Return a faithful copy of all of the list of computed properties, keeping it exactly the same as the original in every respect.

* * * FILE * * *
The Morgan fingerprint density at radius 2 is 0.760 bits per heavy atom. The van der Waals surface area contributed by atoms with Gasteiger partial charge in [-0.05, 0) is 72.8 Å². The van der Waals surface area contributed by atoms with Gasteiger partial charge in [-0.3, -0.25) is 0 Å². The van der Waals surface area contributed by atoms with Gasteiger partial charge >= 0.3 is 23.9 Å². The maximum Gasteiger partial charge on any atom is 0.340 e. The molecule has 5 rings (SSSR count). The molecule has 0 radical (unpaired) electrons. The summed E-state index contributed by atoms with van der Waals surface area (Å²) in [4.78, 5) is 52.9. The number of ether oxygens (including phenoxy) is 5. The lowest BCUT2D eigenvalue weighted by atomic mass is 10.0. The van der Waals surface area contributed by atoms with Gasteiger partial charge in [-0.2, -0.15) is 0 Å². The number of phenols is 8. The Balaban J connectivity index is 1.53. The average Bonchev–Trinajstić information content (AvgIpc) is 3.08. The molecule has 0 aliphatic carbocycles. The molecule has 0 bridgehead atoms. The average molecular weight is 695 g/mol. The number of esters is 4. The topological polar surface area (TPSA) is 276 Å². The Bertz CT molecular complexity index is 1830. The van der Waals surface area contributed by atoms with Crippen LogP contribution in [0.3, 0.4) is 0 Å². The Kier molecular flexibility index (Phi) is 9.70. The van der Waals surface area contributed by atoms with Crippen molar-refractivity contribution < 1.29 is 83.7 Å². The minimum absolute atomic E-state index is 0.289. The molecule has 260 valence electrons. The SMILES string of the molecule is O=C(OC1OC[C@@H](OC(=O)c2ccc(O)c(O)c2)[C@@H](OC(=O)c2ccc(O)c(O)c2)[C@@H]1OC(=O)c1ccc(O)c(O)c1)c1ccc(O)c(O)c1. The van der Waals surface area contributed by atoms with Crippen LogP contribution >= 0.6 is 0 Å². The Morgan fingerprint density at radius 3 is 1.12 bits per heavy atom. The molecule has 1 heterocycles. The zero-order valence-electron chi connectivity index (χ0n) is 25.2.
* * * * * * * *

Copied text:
The Morgan fingerprint density at radius 2 is 0.760 bits per heavy atom. The van der Waals surface area contributed by atoms with Gasteiger partial charge in [-0.05, 0) is 72.8 Å². The van der Waals surface area contributed by atoms with Gasteiger partial charge in [-0.3, -0.25) is 0 Å². The van der Waals surface area contributed by atoms with Gasteiger partial charge >= 0.3 is 23.9 Å². The maximum Gasteiger partial charge on any atom is 0.340 e. The molecule has 5 rings (SSSR count). The molecule has 0 radical (unpaired) electrons. The summed E-state index contributed by atoms with van der Waals surface area (Å²) in [4.78, 5) is 52.9. The number of ether oxygens (including phenoxy) is 5. The lowest BCUT2D eigenvalue weighted by atomic mass is 10.0. The van der Waals surface area contributed by atoms with Gasteiger partial charge in [-0.2, -0.15) is 0 Å². The number of phenols is 8. The Balaban J connectivity index is 1.53. The average Bonchev–Trinajstić information content (AvgIpc) is 3.08. The molecule has 0 aliphatic carbocycles. The molecule has 0 bridgehead atoms. The average molecular weight is 695 g/mol. The number of esters is 4. The topological polar surface area (TPSA) is 276 Å². The Bertz CT molecular complexity index is 1830. The van der Waals surface area contributed by atoms with Crippen LogP contribution in [0.3, 0.4) is 0 Å². The Kier molecular flexibility index (Phi) is 9.70. The van der Waals surface area contributed by atoms with Crippen molar-refractivity contribution < 1.29 is 83.7 Å². The minimum absolute atomic E-state index is 0.289. The molecule has 260 valence electrons. The SMILES string of the molecule is O=C(OC1OC[C@@H](OC(=O)c2ccc(O)c(O)c2)[C@@H](OC(=O)c2ccc(O)c(O)c2)[C@@H]1OC(=O)c1ccc(O)c(O)c1)c1ccc(O)c(O)c1. The van der Waals surface area contributed by atoms with Crippen LogP contribution >= 0.6 is 0 Å². The Morgan fingerprint density at radius 3 is 1.12 bits per heavy atom. The molecule has 1 heterocycles. The zero-order valence-electron chi connectivity index (χ0n) is 25.2.